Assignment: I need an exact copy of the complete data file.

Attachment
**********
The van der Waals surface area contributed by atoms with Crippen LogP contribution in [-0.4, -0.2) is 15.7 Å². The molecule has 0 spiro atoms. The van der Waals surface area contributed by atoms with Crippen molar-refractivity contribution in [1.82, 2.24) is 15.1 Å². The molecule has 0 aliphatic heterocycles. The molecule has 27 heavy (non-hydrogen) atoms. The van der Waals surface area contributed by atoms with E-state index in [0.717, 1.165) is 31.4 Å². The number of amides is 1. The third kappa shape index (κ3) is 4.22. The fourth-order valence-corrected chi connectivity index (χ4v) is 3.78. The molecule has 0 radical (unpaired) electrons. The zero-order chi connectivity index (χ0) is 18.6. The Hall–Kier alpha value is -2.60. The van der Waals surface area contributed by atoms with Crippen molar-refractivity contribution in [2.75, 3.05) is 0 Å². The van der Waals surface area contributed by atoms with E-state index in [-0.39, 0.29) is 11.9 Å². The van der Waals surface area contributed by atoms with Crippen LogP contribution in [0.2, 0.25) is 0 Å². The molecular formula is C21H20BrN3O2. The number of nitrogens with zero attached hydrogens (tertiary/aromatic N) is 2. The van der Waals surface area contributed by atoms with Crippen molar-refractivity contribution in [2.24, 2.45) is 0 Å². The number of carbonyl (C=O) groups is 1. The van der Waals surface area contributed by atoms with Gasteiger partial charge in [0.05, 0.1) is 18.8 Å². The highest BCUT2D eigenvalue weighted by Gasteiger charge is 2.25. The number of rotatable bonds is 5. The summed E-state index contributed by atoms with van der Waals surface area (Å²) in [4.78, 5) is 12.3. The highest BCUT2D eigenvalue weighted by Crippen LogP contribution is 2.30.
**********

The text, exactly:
The van der Waals surface area contributed by atoms with Crippen LogP contribution in [-0.4, -0.2) is 15.7 Å². The molecule has 0 spiro atoms. The van der Waals surface area contributed by atoms with Crippen molar-refractivity contribution in [1.82, 2.24) is 15.1 Å². The molecule has 0 aliphatic heterocycles. The molecule has 27 heavy (non-hydrogen) atoms. The van der Waals surface area contributed by atoms with E-state index in [0.717, 1.165) is 31.4 Å². The number of amides is 1. The third kappa shape index (κ3) is 4.22. The fourth-order valence-corrected chi connectivity index (χ4v) is 3.78. The molecule has 0 radical (unpaired) electrons. The zero-order chi connectivity index (χ0) is 18.6. The Hall–Kier alpha value is -2.60. The van der Waals surface area contributed by atoms with Crippen molar-refractivity contribution in [2.75, 3.05) is 0 Å². The van der Waals surface area contributed by atoms with E-state index in [-0.39, 0.29) is 11.9 Å². The van der Waals surface area contributed by atoms with Crippen LogP contribution in [0.2, 0.25) is 0 Å². The molecular formula is C21H20BrN3O2. The number of nitrogens with zero attached hydrogens (tertiary/aromatic N) is 2. The van der Waals surface area contributed by atoms with Crippen molar-refractivity contribution in [2.24, 2.45) is 0 Å². The number of carbonyl (C=O) groups is 1. The van der Waals surface area contributed by atoms with Gasteiger partial charge in [0.05, 0.1) is 18.8 Å². The highest BCUT2D eigenvalue weighted by Gasteiger charge is 2.25. The number of rotatable bonds is 5. The summed E-state index contributed by atoms with van der Waals surface area (Å²) in [4.78, 5) is 12.3. The highest BCUT2D eigenvalue weighted by Crippen LogP contribution is 2.30.